University of Tasmania
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Re-establishing dry sclerophyll forest on unused farmland

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posted on 2023-05-26, 01:34 authored by Sekuljica, L
There have been few systematic experimental studies testing different restoration techniques in varying environments on the same property. The present experimental work was done to provide a basis for re-establishing sclerophyll forest on agricultural land located on the Tasman Peninsula. In determining appropriate habitat restoration goals it was necessary to reconstruct the original vegetation. Thus the first goal was to conduct a vegetation survey of the field site with the aim of identifying and mapping the vascular plant species and community types present. The results from the vegetation survey showed that the remnant vegetation consisted of sedgey Eucalyptus ovata woodland, shrubby E. obliqua forest and heathy E. obliqua/E. amygdalina forest and that the pasture consisted of five floristic communities dominated by exotic grasses. The environmental envelopes of the three native vegetation communities were then compared to those of the exotic vegetation communities. This process allowed the exotic species combinations to be used as analogues of the former distribution of the native vegetation communities. The level of intervention that was required to promote the successful re-establishment of native vegetation was investigated. The sowing of native seeds resulted in poor germination of all native species, with the exception of Acacia verticillata and A. melanoxylon, with germination the greatest in unfenced areas where weed colonisation of gaps was slowest. The reintroduction of Eucalyptus and Allocasuarina seedlings into three different exotic weed communities demonstrated that soil properties had a greater influence on seedling survival and growth than competition from exotic weeds and that species did best on sites in which they would have naturally occurred. In the field of restoration ecology there is little research on whether the simultaneous reintroduction of tree, shrub and groundcover species could accelerate forest restoration on agricultural land compared to plantings of single species. The results obtained from the field trial that examined the neighbour interactions of E. obliqua, Allocasuarina littoralis and Poa labillardierei showed that the presence of neighbours could promote greater seedling growth than that of individuals planted without neighbours. For A. littoralis and E. obliqua the greatest growth occurred when its neighbours were four A. littoralis seedlings, whilst the greatest growth by P. labillardierei occurred when its neighbours were a mixture of itself and E. obliqua. These results suggest that intra- and interspecific interactions can have a positive effect on the growth of the three species. The field trials at the study site indicate that competition from weeds and lack of native seed storage limit the ability of native vegetation to re-establish on the abandoned pasture. Poor establishment from the sowing of native seeds onto gaps created in the grass sward illustrated the need to re-introduce seedlings to promote the restoration of native species in the exotic weed communities. The seedlings of different dominant tree species varied in their survival and growth in different exotic weed communities, indicating the importance of adjusting restoration processes to variations in microhabitat. Restoration may also be accelerated by planting mixtures of tree, shrub and groundcover species.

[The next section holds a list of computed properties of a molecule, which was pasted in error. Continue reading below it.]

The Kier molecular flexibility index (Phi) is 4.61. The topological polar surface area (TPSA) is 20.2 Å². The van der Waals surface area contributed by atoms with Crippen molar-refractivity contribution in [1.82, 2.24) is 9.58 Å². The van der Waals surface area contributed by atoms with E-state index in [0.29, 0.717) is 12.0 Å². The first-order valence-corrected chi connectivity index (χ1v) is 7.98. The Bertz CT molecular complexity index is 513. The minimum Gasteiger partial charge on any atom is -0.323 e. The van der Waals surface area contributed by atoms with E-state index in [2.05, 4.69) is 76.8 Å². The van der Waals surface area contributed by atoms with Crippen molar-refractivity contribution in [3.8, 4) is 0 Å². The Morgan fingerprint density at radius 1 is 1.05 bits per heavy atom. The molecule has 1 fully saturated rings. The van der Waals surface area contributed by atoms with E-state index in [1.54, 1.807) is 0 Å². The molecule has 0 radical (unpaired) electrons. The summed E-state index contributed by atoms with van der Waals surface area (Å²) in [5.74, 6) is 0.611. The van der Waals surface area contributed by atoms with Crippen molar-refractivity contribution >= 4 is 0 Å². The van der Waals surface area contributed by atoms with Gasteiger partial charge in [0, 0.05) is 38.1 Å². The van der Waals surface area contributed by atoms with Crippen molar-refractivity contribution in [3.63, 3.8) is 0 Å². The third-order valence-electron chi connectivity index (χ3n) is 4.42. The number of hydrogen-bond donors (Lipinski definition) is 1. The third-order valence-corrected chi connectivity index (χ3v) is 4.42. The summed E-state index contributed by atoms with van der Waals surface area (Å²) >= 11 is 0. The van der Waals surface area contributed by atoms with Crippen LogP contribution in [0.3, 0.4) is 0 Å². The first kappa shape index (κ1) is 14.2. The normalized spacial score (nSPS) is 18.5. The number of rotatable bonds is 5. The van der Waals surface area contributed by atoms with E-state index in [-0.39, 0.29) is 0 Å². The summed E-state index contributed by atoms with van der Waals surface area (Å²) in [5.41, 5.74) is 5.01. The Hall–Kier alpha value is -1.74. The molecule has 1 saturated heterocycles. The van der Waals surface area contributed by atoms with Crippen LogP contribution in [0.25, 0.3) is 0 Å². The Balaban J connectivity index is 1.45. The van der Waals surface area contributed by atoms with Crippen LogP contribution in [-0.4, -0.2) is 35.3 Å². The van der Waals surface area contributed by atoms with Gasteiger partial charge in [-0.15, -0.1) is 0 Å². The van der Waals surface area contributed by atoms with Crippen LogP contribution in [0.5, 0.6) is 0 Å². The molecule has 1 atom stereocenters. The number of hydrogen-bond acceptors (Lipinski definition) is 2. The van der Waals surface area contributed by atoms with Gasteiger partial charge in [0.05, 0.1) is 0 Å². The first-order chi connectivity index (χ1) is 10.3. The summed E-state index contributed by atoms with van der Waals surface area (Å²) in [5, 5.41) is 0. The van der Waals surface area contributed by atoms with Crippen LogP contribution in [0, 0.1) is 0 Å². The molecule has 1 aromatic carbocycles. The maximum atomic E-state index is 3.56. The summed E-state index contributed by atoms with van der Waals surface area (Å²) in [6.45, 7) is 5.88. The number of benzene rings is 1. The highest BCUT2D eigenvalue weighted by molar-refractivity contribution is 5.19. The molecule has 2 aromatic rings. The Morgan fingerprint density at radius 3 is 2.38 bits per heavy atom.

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Copyright 2012 the author

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